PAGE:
Wednesday, September 18, 2013

Book review: "The Wreck of the Medusa"

When I finished "The Wreck of the Medusa," I was left with a pretty basic question: What is this book about?

"Duh!," you might say. "Look at the cover: It's about the wreck of the sailing ship Medusa in 1816."

Well, yes, it's partly about the wreck, but the book skitters across several other subjects, too. Author Jonathan Miles spends as much time on French politics of the period as he does on the shipwreck. He also includes a biography of the painter Theodore Gericault (who painted "The Raft of the Medusa"). And he spends one section looking at the slave trade, which had nothing to do with the Medusa.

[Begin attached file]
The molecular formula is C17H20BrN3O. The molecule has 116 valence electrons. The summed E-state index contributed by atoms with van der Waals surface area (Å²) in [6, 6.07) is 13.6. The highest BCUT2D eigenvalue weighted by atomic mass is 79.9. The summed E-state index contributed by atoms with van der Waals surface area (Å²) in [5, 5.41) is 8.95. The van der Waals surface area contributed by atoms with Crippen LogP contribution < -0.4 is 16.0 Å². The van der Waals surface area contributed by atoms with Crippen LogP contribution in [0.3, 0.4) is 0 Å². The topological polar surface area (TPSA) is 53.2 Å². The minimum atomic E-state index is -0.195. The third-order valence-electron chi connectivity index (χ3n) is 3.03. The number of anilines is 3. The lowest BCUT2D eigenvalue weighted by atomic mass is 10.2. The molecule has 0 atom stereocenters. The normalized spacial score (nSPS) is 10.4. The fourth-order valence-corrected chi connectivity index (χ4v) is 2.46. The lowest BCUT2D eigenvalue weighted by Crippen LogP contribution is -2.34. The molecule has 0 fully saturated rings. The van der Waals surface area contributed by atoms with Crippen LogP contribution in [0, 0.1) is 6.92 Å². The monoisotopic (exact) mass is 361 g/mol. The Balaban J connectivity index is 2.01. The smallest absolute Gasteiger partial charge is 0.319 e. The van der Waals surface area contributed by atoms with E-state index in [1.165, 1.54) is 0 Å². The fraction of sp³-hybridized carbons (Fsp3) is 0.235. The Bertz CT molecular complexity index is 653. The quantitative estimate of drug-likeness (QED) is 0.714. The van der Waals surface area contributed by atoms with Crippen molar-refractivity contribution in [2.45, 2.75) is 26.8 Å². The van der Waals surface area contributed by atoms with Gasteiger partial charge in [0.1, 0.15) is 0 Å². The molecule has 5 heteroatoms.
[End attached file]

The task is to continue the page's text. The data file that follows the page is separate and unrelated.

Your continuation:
Miles is clearly a thorough researcher, having dug through diaries, old books and newspapers, and other records to put together this book. He carefully describes how the incompetence of the Medusa captain led to its wreck off the African coast, and he details the horrific ordeals including cannibalism of those who had to abandon ship.

But by the middle of the book, the wreck and the survivors' ordeals are over, and the book seems adrift for the rest. There's too many characters that come and go briefly, and too many shifts in direction. "The Wreck of the Medusa" needs some focus.


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